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Wednesday
Mar042015

Review: Hostage Calm @ Santos Party House 2.27.15

"Let him pe. Let him live," proposed Hostage Calm vocalist Chris "Cmar" Martin towards security's attitude against a fan looking to make a big leap from the balcony. While the band delivered a set for the packed house inside Santos Party House, this wasn't a typical headlining tour in support of a new album. This was the end for Hostage Calm, at least for the NYC audience (the band's final show takes place this weekend). While touring in support for their final record ironically titled Die On Stage, Hostage Calm suddenly dropped of the remaining dates on their tour with Citizen and broke up. No explanation. No sudden hints towards a possible disbandment. Fans were obviously heartbroken by the news, especially since the breakup occured a few weeks after their album was released.

With Scranton, Pennsylvania punk rock band Captain, We're Sinking, Rochester, New York melodic hardcore punk act Such Gold, and I Am The Avalanche/The Movielife frontman Vinnie Caruana taking their time to honor the Connecticut punk band, the crowd seemingly grew anxious about seeing one of hardcore punk's most bands for the final time. Over the years, Hostage Calm have managed to metamorphosize their sound to the point where each album almost sounded like a completely different band, but what they stood for remained the same. From their hardcore punk beginnings of Lens to the new wave/'90s alternative rock collision of Die On Stage, Hostage Calm's message stayed intact without having to sacrifice any portion of it.

Asking the NYC crowd to "lay a rose on the casket", Chris and the rest of the band launched into the opening track "Don't Die On Me Now", and the crowdsurfers and stagedivers had wagons full of roses set aside for that particular evening. The band's set mostly contained tracks from the Run From Cover portion of their discography; but the band did manage to dust off "400,000", which was taken from their 2007 demo and their 2008 debut album Lens. The live version of "Patriot" disregared the barbershop quartet vibe from the album and kept the high voltage crowd on its feet, howling lines such as "Oh, say can't you see that they've taken you from me?"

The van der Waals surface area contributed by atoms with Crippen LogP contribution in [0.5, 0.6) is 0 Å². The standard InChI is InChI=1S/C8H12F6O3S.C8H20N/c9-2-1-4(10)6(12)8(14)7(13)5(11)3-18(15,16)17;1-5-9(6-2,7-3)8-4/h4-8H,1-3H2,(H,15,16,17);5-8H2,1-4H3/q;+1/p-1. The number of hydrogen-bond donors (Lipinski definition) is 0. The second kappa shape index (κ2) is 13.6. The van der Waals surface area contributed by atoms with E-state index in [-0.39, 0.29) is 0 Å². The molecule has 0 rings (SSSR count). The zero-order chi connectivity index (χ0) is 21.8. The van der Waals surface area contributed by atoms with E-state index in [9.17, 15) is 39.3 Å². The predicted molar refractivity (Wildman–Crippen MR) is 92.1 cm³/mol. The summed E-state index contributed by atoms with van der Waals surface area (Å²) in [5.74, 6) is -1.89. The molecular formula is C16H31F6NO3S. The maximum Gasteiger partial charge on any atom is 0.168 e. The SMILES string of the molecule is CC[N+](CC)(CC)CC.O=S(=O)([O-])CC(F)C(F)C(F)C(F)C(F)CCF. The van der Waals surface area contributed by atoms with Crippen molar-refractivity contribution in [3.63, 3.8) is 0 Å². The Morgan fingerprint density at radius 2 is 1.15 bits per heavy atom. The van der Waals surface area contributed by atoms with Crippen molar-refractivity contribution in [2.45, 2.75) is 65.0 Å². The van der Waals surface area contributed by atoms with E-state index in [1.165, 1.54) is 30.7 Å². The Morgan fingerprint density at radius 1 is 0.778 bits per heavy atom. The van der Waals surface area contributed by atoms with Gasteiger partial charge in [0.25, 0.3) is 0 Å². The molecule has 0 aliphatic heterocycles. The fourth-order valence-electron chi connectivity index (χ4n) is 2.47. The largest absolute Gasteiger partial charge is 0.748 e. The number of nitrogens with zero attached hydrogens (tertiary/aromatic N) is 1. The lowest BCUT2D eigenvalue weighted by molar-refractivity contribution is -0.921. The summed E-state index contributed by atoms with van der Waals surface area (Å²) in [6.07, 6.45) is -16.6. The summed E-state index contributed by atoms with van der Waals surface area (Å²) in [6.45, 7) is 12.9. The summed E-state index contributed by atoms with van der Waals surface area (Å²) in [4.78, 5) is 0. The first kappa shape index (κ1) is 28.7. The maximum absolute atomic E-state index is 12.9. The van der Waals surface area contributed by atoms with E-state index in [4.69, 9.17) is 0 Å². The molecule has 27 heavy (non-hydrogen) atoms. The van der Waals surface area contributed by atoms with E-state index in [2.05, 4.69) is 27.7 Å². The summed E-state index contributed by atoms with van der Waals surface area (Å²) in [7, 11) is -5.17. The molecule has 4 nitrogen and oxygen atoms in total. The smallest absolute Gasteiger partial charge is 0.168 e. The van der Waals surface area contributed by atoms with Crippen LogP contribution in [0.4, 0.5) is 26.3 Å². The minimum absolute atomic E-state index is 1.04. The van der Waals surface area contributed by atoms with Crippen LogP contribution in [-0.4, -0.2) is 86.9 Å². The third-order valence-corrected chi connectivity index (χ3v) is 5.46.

Seeing how this would be the final time performing their new material, the Die On Stage portions of the set had a much more sentimental vibe; the grunge/alternative rocker "Someone Else" had Chris professing that he simply won't be "someone else for someone else" , the bouncy love number "When You Know" featured bassist Tim Casey tossing roses in the crowd, and "A Thousand Miles Away From Here" had fans grabbing for the mic.

For the encore, the band brought some new wave energy in the mix with "Raised", which had Vinnie Caruana on stage delivering the chorus to a soaked crowd. The band's final track "Woke Up Next To A Body" presented a multitude of stagepers attempting to get their last bit of air time during a Hostage Calm performance. Some were rambunctious enough to unintentionally knock Chris down on their way to and from the stage. For the frontman and the rest of Hostage Calm, this was just simply fans thanking them for years of some of the most thought provoking hardcore punk seen in a while, and it honestly couldn't have ended any better. (Terrance Pryor)